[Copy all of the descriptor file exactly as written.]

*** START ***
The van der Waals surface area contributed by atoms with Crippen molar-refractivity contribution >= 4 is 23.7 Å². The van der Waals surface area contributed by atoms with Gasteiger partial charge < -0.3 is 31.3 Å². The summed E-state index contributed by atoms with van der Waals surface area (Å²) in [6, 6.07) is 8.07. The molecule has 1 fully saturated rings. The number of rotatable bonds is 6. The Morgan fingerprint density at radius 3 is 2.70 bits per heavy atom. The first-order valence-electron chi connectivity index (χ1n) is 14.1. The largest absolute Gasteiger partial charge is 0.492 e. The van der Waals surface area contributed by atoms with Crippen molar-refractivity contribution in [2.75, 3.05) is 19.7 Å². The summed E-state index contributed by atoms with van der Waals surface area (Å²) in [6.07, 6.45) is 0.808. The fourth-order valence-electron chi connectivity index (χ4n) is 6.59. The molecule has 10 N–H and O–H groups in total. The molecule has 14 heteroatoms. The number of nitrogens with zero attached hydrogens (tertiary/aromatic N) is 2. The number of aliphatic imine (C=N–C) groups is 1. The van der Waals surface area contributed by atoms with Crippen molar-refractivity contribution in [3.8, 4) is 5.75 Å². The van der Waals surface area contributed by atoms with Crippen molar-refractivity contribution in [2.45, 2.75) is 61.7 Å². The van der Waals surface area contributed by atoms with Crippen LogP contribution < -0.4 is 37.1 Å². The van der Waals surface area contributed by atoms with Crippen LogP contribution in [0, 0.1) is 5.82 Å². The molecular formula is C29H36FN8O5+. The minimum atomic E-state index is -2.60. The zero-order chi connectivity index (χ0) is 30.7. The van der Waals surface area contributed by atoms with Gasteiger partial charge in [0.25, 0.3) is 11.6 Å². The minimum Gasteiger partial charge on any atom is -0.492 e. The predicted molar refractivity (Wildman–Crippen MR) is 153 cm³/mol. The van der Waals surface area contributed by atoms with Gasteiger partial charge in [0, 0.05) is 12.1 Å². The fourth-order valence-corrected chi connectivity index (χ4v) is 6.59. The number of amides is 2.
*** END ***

The van der Waals surface area contributed by atoms with Crippen molar-refractivity contribution >= 4 is 23.7 Å². The van der Waals surface area contributed by atoms with Gasteiger partial charge < -0.3 is 31.3 Å². The summed E-state index contributed by atoms with van der Waals surface area (Å²) in [6, 6.07) is 8.07. The molecule has 1 fully saturated rings. The number of rotatable bonds is 6. The Morgan fingerprint density at radius 3 is 2.70 bits per heavy atom. The first-order valence-electron chi connectivity index (χ1n) is 14.1. The largest absolute Gasteiger partial charge is 0.492 e. The van der Waals surface area contributed by atoms with Crippen molar-refractivity contribution in [2.75, 3.05) is 19.7 Å². The summed E-state index contributed by atoms with van der Waals surface area (Å²) in [6.07, 6.45) is 0.808. The fourth-order valence-electron chi connectivity index (χ4n) is 6.59. The molecule has 10 N–H and O–H groups in total. The molecule has 14 heteroatoms. The number of nitrogens with zero attached hydrogens (tertiary/aromatic N) is 2. The number of aliphatic imine (C=N–C) groups is 1. The van der Waals surface area contributed by atoms with Crippen molar-refractivity contribution in [3.8, 4) is 5.75 Å². The van der Waals surface area contributed by atoms with Crippen molar-refractivity contribution in [2.45, 2.75) is 61.7 Å². The van der Waals surface area contributed by atoms with Crippen LogP contribution < -0.4 is 37.1 Å². The van der Waals surface area contributed by atoms with Crippen LogP contribution in [0, 0.1) is 5.82 Å². The molecular formula is C29H36FN8O5+. The minimum atomic E-state index is -2.60. The zero-order chi connectivity index (χ0) is 30.7. The van der Waals surface area contributed by atoms with Gasteiger partial charge in [0.25, 0.3) is 11.6 Å². The minimum Gasteiger partial charge on any atom is -0.492 e. The predicted molar refractivity (Wildman–Crippen MR) is 153 cm³/mol. The van der Waals surface area contributed by atoms with Gasteiger partial charge in [0, 0.05) is 12.1 Å². The fourth-order valence-corrected chi connectivity index (χ4v) is 6.59. The number of amides is 2.